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GUEST COLUMN: Crackers we are, and Crackers we’ll remain

Mike Ragland -Cotton in my Blood

Mike Ragland, Guest Columnist

I seldom write anything with or about politics in the column. Now on the internet I carry on a pretty lively conversation with the Liberal Left. Their beliefs are theirs, just like mine are mine. Most of us are entrenched into our own thoughts and beliefs. But to be honest, I’ve often wondered where they came up with some of theirs. I remember in the fifties when “Ike” was president we didn’t have all this turmoil. Now Kennedy, Johnson, Reagan all had their problems, and were not liked by many for different reasons. So I’m guessing the hatred of the Southern male was brought on by Obama and Trump. I couldn’t be more wrong.

I remember in high school where we were told the distinction of Cracker had something to do with being a teamster and cracking a whip over a mule. I accepted that and let it go, didn’t faze me in the least. As time went on the term “Cracker” went from being a term of a working class teamster to something ugly, and it was used to belittle the recipient. So it is a new term, or the way it’s used in our language now is different from the past. I’ll let you decide.

While researching for an upcoming book, “Still got Cotton in my Blood,” I found an article in Century Magazine from 1891 titled “The Georgia Cracker in the Cotton Mill.” It’s not flattering.

Here we go:

“‘Crackers’ in every mood and tense past, present and future they are; “crackers” in dialect, feature, coloring, dress, manner, doings, and characteristics, Though sprung from the vigorous Scotch-Irish stock so firmly rooted on the Atlantic slope, they have lapsed into laziness, ignorance and oddity. In Georgia they choose as dainties chalk, starch, and the gum from pine trees to barter; in Virginia the natives eat clay, in the Carolinas they are wild, unkempt ginseng hunters; in Tennessee they are often desperadoes, cunning and treacherous, murdering their foe from ambush. Everywhere they use snuff and tobacco and subsist on a scanty innutritious diet. Yet they form at least a quarter of each state’s population. They are crushed between the upper and nether millstones of popular scorn, the victims of reactionary ethics; their condition in the New South is deplorable (I’ve heard that before).

“Rarely intermarrying with the gentry, breeding in for generations, the cracker grows more sharply defined by selection and is less plastic to civilization than any other race in America. What these inhabitants were before the war they remained after the war and are now the butt of ridicule, shiftless and inconsistent, always poor though always working. To get a better example we look at factory life.”

I’m not here to say that millworkers didn’t have a hard time, because it was basically being able to survive. Many never attended any school whether they were working in a mill or on the farm. The column is right about the life span being shortened by no medical care and hard work from before daylight to after dark.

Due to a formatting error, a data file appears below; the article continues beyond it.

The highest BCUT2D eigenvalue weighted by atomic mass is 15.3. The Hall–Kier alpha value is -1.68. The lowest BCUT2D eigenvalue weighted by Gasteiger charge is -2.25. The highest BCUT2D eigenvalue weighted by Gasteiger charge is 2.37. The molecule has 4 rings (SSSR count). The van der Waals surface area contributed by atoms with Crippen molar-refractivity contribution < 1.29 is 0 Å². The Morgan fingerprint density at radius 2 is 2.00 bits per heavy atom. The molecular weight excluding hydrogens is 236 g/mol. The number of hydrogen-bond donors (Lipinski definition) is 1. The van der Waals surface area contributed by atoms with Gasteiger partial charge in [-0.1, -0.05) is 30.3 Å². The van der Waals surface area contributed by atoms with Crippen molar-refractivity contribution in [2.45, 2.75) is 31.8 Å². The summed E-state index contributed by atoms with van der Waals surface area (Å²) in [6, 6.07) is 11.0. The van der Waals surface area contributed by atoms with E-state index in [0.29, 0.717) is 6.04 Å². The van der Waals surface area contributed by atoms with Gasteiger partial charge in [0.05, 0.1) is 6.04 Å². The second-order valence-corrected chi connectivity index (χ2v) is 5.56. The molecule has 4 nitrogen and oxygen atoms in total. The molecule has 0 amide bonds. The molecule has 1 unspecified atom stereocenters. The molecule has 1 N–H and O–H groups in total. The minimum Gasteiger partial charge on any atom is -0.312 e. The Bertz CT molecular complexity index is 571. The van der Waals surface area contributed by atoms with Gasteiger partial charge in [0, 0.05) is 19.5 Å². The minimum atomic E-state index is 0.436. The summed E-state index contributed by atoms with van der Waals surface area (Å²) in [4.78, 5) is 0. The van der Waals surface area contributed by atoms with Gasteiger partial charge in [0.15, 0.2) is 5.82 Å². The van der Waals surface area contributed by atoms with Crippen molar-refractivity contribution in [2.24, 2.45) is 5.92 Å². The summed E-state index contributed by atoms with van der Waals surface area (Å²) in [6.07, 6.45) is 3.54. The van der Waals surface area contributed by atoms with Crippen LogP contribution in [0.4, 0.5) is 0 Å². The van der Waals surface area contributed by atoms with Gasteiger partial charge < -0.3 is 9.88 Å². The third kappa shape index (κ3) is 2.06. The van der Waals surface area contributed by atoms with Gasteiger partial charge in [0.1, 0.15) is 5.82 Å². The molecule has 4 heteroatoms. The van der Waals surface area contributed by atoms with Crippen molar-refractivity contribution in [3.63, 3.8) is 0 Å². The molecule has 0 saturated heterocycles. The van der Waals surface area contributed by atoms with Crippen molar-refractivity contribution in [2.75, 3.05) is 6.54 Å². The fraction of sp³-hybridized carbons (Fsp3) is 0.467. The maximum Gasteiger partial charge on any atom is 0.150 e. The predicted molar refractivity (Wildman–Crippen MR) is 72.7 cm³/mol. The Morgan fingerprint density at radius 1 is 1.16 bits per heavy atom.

I know what my parents and grandparents, aunts and uncles went through in the 30s and 40s. I got a firsthand look at the 50s. And I was fortunate to walk into the weave shop in the early 60s. Yes, at the time I hated every minute of it, but wouldn’t trade it now for anything.

The column talks about the long hours. The mills were abiding by Georgia law and working the men no more than 66 hours a week. They thought it was pretty good, because most had been working 80 plus on their little farms. When they went to eight hour days, the men almost rioted. Their salaries were being cut by nearly a third.

As kids growing up in the mill village we thought we had everything, and I’m still convinced we did. What I think, and my friends and classmates thought, is irrelevant for this article. My point is that the Northern Media has been making fun and ridiculing the South since the country was founded, although I’m not sure it was ever as bad as it is now.

One woman was recently giving me her educational background, to imply she was way superior to me. When I told her I had a degree from Berry, and did my graduate work at West Georgia, she simply replied, “Berry and West Georgia failed you.” Nothing will change the mind that still believes you’re the uneducated creature mentioned in the magazine article. A lot of it is they don’t like the present president. I understand that.

I have many friends that have liberal beliefs. And they are entitled to their beliefs, just like I am. I don’t see them putting anybody down. But watching the cable shows and listening to the media, there is still a segment of the population that lumps any supporter of the president into the inferior mold. I guess that’s what upsets me, and it seems to be channeled southward.

So yes, I’m a Cracker, and I intend to stay that way. I’m stubborn, set in my ways, and won’t budge an inch until you prove me wrong. I believe in a strict interpretation of the Constitution of the United States.

I’m not one of the lazy shiftless skunks mentioned in the magazine article that sits around whittling all day chewing tobacco, while women toil in the mill. In fact, neither of my grandmothers worked in the mill. One had five kids, the other had seven. They had a job.

“Crackers” … We even had a baseball team in Atlanta called the Crackers, and I went to several games.

Mike Ragland is a former Cave Spring city councilman and a retired Rome police major. His most recent book is “Living with Lucy.” Readers may contact him at mrag@bellsouth.net or mikeragland.com.